It happens only in the tropics — that is, the latitudes between the Tropic of Cancer and the Tropic of Capricorn. Twice a year there — first when the sun is on its way north to the Tropic of Cancer, which it will reach at the summer solstice, then when it is on its way back south to the Tropic of Capricorn, which it will reach at the winter solstice — the sun at noon reaches a point directly overhead and a vertical object will cast no shadow. In Hawaii, where I live, the two dates will be in May and July. And the word tropic means turning point.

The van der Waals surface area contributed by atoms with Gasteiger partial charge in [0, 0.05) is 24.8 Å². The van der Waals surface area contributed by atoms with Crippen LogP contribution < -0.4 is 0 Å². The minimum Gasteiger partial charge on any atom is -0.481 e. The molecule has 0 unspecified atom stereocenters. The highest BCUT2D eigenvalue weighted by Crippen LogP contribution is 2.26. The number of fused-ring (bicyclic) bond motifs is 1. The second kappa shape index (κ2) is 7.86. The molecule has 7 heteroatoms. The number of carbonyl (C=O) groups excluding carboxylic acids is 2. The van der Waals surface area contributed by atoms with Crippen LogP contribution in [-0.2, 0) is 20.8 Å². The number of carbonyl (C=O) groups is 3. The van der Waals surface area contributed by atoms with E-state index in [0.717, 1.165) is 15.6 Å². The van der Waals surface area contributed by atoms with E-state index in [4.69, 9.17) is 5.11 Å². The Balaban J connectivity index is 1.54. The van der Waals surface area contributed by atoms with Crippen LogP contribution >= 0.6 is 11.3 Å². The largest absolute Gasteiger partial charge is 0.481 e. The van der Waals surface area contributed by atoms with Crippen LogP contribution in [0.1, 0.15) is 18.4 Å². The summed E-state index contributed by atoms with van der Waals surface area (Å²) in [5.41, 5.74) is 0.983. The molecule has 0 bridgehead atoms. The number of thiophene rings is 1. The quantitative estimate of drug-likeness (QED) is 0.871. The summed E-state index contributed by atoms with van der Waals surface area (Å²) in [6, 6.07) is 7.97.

Today on Oahu, the still point (terms zenith passage or Lahaina noon) was predicted for 12:28, plus or minus a few minutes on different parts of the island. I set up my vertical object at 9:00 in brilliant sun and started shooting. The brilliant sun persisted until just about noon, but then the clouds rolled in. However, with the camera facing approximately north:
Feel free to copy, but please credit me.